As might be expected, the majority of the updates come in section 7 of the standard for product realization. Here is where the standard captures automotive product-specific requirements around such things as acceptance criteria, change control and many specific design approach requirements (such as identifying special characteristics, including manufacturing process design and prototyping). Supplier management requirements, including customer-approved sources and supplier monitoring, are added to the purchasing section of the standard. Probably the greatest number of additions come in the section on control of product and service provision, where requirements on control plans, work instructions, preventive and predictive maintenance and tool management are included, along with some others. Finally, additional requirements on monitoring and measurement equipment control include requirements for measurement system analysis and laboratory requirements.

The final section on measurement, analysis and improvement also received a few additional requirements around the use of statistical tools and concepts, the inclusion of product and manufacturing process audits to the internal audit section, and specific requirements on monitoring and measurement of product and control of non-conforming product. The last additions occur to the corrective action requirements where the introduction of problem solving, error proofing, impact of corrective action and the analysis of rejected product as part of the corrective action system are included.

In addition to the requirements, Annex A on control plans is included to help standardize how these are implemented through organizations accredited to ISO/TS 16949. Something else to note is that the ISO/TS 16949 standard includes only the additional requirements that were agreed upon by all the automotive companies involved. For each company there will be additional written customer requirements that will need to be addressed by the processes, above and beyond those included in ISO/TS 16949.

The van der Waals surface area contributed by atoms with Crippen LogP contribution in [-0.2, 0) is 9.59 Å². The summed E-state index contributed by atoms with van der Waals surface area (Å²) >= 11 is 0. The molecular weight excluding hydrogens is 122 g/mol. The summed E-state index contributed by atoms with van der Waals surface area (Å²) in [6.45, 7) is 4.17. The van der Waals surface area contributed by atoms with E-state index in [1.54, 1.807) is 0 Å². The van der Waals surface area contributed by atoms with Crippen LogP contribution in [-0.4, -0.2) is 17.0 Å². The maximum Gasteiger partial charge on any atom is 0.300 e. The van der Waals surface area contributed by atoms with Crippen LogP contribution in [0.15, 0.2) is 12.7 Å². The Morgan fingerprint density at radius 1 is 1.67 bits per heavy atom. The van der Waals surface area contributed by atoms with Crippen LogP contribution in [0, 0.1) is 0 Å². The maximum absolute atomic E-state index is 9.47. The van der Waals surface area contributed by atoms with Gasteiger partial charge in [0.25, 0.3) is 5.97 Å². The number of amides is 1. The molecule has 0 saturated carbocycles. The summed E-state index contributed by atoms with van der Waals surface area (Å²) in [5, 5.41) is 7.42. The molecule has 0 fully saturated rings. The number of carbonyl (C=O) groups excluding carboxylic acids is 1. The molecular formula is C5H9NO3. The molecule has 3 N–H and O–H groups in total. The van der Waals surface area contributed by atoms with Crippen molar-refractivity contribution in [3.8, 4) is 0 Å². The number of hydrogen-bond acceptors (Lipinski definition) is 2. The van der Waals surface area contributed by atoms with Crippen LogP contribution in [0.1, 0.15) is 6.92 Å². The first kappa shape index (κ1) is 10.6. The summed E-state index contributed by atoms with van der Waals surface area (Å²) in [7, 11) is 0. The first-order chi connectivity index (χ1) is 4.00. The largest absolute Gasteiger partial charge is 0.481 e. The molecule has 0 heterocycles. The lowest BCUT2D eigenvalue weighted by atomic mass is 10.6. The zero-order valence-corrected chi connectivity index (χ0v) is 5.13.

Some thoughts on application of ISO/TS 16949

It is important to remember that even though it is based on the ISO 9001 standard, and includes all requirements of ISO 9001 within itself, the ISO/TS 16949 standard is written and designed for use in automotive applications and has little application outside the industry. However, as I mentioned earlier, if you have parts of your company that are related to the automotive industry, or you are considering adding such areas to your company, then investigating the feasibility of adding the additional requirements of ISO/TS 16949 to your quality management system might be a good first step. And remember that you can choose to make these additional areas applicable throughout your company if this will be beneficial, or restrict the application to the automotive areas of your company. The decision is up to you.

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Advisera Mark Hammar
Mark Hammar
Mark Hammar is a Certified Manager of Quality / Organizational Excellence through the American Society for Quality and has been a Quality Professional since 1994. Mark has experience in auditing, improving processes, and writing procedures for Quality, Environmental, and Occupational Health & Safety Management Systems, and is certified as a Lead Auditor for ISO 9001, AS9100, and ISO 14001.